×
×
homepage logo

Toddlers don’t understand the concept of chance

By Staff | Jun 25, 2010

I read a quote somewhere recently that made me smile.

“The fundamental job of a toddler is to rule the universe.”

That phrase couldn’t be more true in the Mullally household these days. We have two pint-sized busy bodies trying to rule our universe. I must admit that sometimes I think they are succeeding.

Take the 3-year-old. She’s all about control. She wants to control her world and the world around her. The other day we visited the grocery store and she spotted the giant gumball machine at the end of the checkout aisle. She marveled at the colorful assortment inside and proudly announced that she wanted a pink one and a blue one. I tried to give her a brief explanation of the concept of chance. I told her that just because you want a certain color of gumball, doesn’t mean you’ll get it.

I simply said something like this, “Sweetie, you put your quarter in, turn the knob and take your chances on which gumball you get.”

Sounds simple enough, doesn’t it?

Well, she wouldn’t have any of that silly talk. What she heard coming out of mommy’s mouth was, “Sweetie, blah, blah, blah, blah, gumball, blah, blah.”

A toddler does not appreciate, nor understand, a game of chance. They want to control everything and in this case Abby wanted to control the gumball machine.

So, knowing how badly she wanted a pink gumball, I took out a quarter, shoved it in the slot, said a little prayer and turned the knob. Well, out pops an orange gumball. She was less than thrilled. So we decided to take our chances again. With another turn, much to her disappointment, a yellow gumball rolled our way and plopped into Abby’s hand. She was not happy and again proclaimed, rather loudly, her desire for a pink one AND a blue one.

At this point we were getting in everybody’s way and had to get going so I figured that she’d be satisfied with the two giant gumballs and we were on our way. But catastrophe was just ahead.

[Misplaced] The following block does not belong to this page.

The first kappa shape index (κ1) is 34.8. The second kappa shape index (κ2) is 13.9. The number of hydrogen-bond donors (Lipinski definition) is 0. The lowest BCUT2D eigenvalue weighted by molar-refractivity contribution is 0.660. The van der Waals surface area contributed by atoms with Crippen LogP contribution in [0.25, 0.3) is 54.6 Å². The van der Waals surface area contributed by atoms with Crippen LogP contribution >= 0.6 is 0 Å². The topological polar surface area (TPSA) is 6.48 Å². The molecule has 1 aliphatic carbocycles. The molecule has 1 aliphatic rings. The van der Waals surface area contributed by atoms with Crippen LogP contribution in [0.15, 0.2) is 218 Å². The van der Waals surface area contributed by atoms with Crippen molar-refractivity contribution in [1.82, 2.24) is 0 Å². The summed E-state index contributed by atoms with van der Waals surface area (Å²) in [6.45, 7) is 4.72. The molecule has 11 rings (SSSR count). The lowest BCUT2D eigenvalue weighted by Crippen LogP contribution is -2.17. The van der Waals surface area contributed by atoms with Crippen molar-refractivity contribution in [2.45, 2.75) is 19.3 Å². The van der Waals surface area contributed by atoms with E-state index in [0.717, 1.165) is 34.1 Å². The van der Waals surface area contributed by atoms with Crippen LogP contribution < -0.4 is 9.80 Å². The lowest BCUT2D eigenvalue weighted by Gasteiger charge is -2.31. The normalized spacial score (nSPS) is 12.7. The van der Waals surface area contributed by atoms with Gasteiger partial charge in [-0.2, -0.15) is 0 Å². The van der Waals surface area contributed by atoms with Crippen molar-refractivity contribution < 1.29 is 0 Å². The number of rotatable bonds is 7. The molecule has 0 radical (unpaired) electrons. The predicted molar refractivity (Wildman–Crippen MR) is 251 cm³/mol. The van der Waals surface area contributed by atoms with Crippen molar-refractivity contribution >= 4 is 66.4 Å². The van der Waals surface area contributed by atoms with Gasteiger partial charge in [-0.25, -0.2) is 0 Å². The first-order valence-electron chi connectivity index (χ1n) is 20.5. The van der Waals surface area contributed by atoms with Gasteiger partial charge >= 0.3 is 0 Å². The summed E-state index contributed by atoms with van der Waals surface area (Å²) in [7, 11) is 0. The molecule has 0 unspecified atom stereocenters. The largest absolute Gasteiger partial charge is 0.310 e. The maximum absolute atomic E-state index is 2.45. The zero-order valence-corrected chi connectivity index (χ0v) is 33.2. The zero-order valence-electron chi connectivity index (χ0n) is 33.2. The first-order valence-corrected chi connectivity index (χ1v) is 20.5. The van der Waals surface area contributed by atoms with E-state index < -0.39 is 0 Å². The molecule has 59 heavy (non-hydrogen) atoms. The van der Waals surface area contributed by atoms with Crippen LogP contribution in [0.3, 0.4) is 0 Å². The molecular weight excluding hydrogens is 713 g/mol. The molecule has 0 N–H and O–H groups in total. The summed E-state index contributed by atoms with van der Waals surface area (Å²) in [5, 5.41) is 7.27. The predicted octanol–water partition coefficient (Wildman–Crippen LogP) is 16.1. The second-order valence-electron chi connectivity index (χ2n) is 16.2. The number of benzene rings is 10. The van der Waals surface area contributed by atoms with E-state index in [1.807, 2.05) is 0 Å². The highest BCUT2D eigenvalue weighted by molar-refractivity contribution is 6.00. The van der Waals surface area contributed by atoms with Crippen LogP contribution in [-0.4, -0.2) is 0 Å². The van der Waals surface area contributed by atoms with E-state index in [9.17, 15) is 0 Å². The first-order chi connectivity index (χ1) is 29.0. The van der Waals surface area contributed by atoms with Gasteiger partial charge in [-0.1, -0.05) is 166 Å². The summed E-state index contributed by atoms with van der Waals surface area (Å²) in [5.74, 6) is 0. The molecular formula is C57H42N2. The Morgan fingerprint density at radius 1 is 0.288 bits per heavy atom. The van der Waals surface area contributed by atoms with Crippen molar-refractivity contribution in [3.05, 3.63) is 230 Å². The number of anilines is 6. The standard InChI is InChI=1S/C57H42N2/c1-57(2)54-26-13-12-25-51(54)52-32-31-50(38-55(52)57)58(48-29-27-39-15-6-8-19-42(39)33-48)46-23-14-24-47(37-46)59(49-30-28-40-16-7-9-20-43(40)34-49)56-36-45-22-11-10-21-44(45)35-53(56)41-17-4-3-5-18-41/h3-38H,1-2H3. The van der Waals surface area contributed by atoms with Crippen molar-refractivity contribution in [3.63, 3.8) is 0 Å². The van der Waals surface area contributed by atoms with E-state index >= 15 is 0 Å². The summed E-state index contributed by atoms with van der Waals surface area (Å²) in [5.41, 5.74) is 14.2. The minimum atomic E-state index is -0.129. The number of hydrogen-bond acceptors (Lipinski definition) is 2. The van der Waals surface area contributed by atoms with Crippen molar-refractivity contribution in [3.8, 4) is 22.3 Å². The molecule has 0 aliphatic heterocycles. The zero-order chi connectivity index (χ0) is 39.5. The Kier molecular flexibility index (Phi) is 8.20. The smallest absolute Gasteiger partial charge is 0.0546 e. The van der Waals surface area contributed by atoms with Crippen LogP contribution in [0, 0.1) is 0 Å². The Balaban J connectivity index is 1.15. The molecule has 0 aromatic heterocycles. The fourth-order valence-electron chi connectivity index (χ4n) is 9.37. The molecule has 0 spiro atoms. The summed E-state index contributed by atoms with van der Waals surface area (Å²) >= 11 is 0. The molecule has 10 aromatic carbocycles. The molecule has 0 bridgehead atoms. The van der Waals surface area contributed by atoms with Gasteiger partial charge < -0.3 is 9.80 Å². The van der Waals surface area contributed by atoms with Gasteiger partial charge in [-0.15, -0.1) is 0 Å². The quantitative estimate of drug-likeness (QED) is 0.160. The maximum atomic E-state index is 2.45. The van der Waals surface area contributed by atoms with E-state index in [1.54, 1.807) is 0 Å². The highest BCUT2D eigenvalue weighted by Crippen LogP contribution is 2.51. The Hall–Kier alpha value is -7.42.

On our way out, Abby dropped the yellow gumball and it shattered as it hit the floor. She was beside herself. Right then and there in the middle of everything, Abby had a complete meltdown. Not only did she not get her pink or her blue gumball, she just lost her yellow gumball. Her world was spinning out of control.

So in order to pacify her, I walked back to the gumball machine, put one more quarter in, said another prayer and turned the knob. God heard me this time, and lo and behold, a pink gumball rolled my way. Figuring this would make Abby’s day, I handed it to her and what was her response, you wonder?

Any parent reading this will not be the least bit surprised that her response was not a simple, “Thanks, Mommy.”

Instead of being grateful, in between her sobs, she yelled, “I want a blue one, too.”

So I finally did what I should have done in the first place. Amid all the glares from the other shoppers and the stares from the staff, I picked up that kicking and screaming three year old tucked her under my arm, and hauled her out to the car and drove her home.

Once she calmed down, all she could talk about all the way home was how next time we go to the grocery store, she wants to get that elusive blue gumball.

She said to me, “Mommy, when we go back to the grocery store tomorrow I want a blue gumball.”

To which I reiterated, “Sweetie, you put your quarter in, turn the knob and take your chances on which gumball you get.”

Again, all she heard was, “Sweetie, blah, blah, blah, blah, gumball, blah, blah.”

As the quote above explained, a toddler’s job is to rule the universe. It was driving Abby crazy that she couldn’t control that gumball machine.

So keep your fingers crossed that next time we put a quarter in that machine, a blue gumball comes rolling our way.

If not, Mommy will have to diffuse another bomb in the middle of the grocery store. Just stay clear of us. There’s nothing quite like the wrath of an angry toddler.

Mullally is a Tribune writer.

Please Enter Your Facebook App ID. Required for FB Comments. Click here for FB Comments Settings page